DSC_0443_editedNext morning, I set out for The Cotswolds, an area predominated by its honey-coloured stone buildings, picture-postcard locations and marvellous photographic opportunities. From the ‘South Midlands’ to the M4 corridor, it is an area of outstanding English beauty, whether tackling the inevitable tourist haunts, or finding thatched village gems off the beaten track. The first-class wieldiness of the Suzuki’s handling comes to the fore in this environment, while splashing through fords, or narrow lanes, only serves to test its character even further.

My final destination was Southampton but not until I had experienced a drive across the Salisbury Plains, accessing the best public routes from just north of the town of Tidworth, which is undergoing a major transformation to be turned into the British Army’s largest and busiest garrison. After all, the Suzuki S-Cross, from the ‘crossover’ class of family car, is supposed to be able to handle these changing conditions with ease.

Although the nearby New Forest offered some appeal, public access across its woodland is restricted. Therefore, after undertaking some fast passes along some well-surfaced range gravel roads, as well as trying the more challenging areas where military tanks have been tested, I was able to declare myself satisfied with the off-road competence, resilience and sheer toughness of the Suzuki. Yet, I discovered a small section of woodland, which did not have ‘Access Restricted’ signs posted everywhere.

Driving through the canopy of the trees, on a carpet of age-old leaves, with sunlight peeking through in some areas and distant views across the rolling countryside just possible past the tree trunks, I navigated a circuitous route around the wooded area. It was magical and surprisingly relaxing. Stopping for a pub lunch in Tidworth, mein host outlined the implications of the massive house-building projects and the developments of the Tidworth Camp, as he already enjoyed the nocturnal and weekend social patronage of many of the resident soldiers. Yet, he was aware that innumerable townsfolk were not so welcoming of the massive changes taking place.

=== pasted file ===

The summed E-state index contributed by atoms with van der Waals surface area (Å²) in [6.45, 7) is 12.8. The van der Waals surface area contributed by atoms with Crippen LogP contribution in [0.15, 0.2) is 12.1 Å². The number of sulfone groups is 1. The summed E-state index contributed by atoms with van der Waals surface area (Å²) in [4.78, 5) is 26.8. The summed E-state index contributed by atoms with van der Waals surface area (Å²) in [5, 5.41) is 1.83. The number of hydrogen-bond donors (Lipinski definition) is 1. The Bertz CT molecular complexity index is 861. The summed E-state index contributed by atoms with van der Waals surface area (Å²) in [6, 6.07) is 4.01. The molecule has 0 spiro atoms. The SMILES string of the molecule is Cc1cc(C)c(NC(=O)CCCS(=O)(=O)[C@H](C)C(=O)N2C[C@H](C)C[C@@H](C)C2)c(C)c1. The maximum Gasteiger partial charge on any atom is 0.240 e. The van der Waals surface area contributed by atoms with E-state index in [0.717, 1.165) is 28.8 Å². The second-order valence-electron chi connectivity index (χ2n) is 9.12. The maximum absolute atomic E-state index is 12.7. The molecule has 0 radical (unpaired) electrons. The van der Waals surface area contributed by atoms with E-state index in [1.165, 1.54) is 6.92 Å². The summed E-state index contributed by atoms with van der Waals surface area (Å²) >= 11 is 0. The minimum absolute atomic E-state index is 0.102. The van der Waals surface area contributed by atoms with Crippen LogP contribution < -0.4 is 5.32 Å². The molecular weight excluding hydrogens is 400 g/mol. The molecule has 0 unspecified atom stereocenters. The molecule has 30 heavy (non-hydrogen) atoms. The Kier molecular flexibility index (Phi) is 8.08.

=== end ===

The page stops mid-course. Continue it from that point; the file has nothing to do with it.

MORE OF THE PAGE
Reaching Southampton and the end of the high-spots and fast-tracks journey, after just five nights of a driving vacation, the Suzuki had proved its point as an excellent companion. Its on-board sat-nav worked in an exemplary manner, guiding me from one destination to the next without error, while its driver’s seat provided exemplary support for my spine and a vital high ‘hip-point’ for access to the cockpit.

The car’s performance from its 120bhp 1.6-lite petrol engine was more than adequate, capable of topping 95mph on a racing circuit, cruising all day long on motorways, or main roads, in a relaxing manner, while being able to power across broken surfaces and gravel tracks with equal confidence. Its handling was direct and responsive, ideal for all the back-doubles, according to driver needs, while the ride comfort was smooth and progressive. Its fuel economy was not too tragic either, returning in excess of 41mpg for the entire trip, which was most testing at times.

The bottom-line is that most drivers complain on a daily basis about difficult driving conditions, backed-up traffic on main roads and gridlocked town centres. Yet, to cover 3,000 miles in a week, during the peak of the British holiday season, at a time when a great many British people are also enjoying ‘staycations’, rather than venturing abroad, and not be held up, or delayed, anywhere, was a revelation. It was a most enjoyable, if slightly tiring exercise, putting a great Suzuki car onto the map of a truly Great Britain.